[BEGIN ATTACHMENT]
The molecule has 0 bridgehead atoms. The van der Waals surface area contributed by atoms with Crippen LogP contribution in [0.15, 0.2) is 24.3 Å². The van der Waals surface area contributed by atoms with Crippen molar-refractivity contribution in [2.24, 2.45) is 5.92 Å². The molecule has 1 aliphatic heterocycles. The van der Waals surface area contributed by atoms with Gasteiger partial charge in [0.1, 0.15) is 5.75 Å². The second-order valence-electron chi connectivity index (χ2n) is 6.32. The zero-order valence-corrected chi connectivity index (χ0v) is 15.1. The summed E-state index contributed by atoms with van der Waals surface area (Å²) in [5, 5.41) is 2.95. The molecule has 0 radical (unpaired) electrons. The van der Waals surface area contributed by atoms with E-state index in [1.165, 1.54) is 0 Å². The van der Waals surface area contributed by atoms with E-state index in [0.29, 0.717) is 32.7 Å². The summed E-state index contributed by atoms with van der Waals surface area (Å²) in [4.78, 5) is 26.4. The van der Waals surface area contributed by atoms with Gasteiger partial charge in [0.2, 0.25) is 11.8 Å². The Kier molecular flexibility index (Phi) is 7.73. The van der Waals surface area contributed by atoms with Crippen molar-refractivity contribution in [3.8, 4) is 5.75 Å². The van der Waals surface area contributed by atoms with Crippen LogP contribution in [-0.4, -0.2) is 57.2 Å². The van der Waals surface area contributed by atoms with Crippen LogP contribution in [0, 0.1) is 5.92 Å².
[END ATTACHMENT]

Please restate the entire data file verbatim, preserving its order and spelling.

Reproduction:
The molecule has 0 bridgehead atoms. The van der Waals surface area contributed by atoms with Crippen LogP contribution in [0.15, 0.2) is 24.3 Å². The van der Waals surface area contributed by atoms with Crippen molar-refractivity contribution in [2.24, 2.45) is 5.92 Å². The molecule has 1 aliphatic heterocycles. The van der Waals surface area contributed by atoms with Gasteiger partial charge in [0.1, 0.15) is 5.75 Å². The second-order valence-electron chi connectivity index (χ2n) is 6.32. The zero-order valence-corrected chi connectivity index (χ0v) is 15.1. The summed E-state index contributed by atoms with van der Waals surface area (Å²) in [5, 5.41) is 2.95. The molecule has 0 radical (unpaired) electrons. The van der Waals surface area contributed by atoms with E-state index in [1.165, 1.54) is 0 Å². The van der Waals surface area contributed by atoms with E-state index in [0.29, 0.717) is 32.7 Å². The summed E-state index contributed by atoms with van der Waals surface area (Å²) in [4.78, 5) is 26.4. The van der Waals surface area contributed by atoms with Gasteiger partial charge in [0.2, 0.25) is 11.8 Å². The Kier molecular flexibility index (Phi) is 7.73. The van der Waals surface area contributed by atoms with Crippen molar-refractivity contribution in [3.8, 4) is 5.75 Å². The van der Waals surface area contributed by atoms with Crippen LogP contribution in [-0.4, -0.2) is 57.2 Å². The van der Waals surface area contributed by atoms with Crippen LogP contribution in [0, 0.1) is 5.92 Å².